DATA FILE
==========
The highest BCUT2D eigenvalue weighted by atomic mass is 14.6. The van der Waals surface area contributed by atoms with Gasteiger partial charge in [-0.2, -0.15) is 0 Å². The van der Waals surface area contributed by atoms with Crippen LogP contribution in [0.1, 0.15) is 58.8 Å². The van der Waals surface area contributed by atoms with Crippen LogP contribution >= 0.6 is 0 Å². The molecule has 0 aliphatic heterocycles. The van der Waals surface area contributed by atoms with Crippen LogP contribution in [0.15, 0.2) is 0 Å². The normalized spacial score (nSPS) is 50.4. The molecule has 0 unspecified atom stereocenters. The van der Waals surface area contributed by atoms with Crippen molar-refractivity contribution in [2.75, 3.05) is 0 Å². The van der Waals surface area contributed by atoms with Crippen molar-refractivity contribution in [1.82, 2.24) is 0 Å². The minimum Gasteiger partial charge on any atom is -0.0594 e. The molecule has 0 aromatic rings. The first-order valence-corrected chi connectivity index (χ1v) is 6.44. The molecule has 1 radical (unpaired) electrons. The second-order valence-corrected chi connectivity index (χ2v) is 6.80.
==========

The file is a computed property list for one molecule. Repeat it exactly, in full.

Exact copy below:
The highest BCUT2D eigenvalue weighted by atomic mass is 14.6. The van der Waals surface area contributed by atoms with Gasteiger partial charge in [-0.2, -0.15) is 0 Å². The van der Waals surface area contributed by atoms with Crippen LogP contribution in [0.1, 0.15) is 58.8 Å². The van der Waals surface area contributed by atoms with Crippen LogP contribution >= 0.6 is 0 Å². The molecule has 0 aliphatic heterocycles. The van der Waals surface area contributed by atoms with Crippen LogP contribution in [0.15, 0.2) is 0 Å². The normalized spacial score (nSPS) is 50.4. The molecule has 0 unspecified atom stereocenters. The van der Waals surface area contributed by atoms with Crippen molar-refractivity contribution in [2.75, 3.05) is 0 Å². The van der Waals surface area contributed by atoms with Crippen molar-refractivity contribution in [1.82, 2.24) is 0 Å². The minimum Gasteiger partial charge on any atom is -0.0594 e. The molecule has 0 aromatic rings. The first-order valence-corrected chi connectivity index (χ1v) is 6.44. The molecule has 1 radical (unpaired) electrons. The second-order valence-corrected chi connectivity index (χ2v) is 6.80.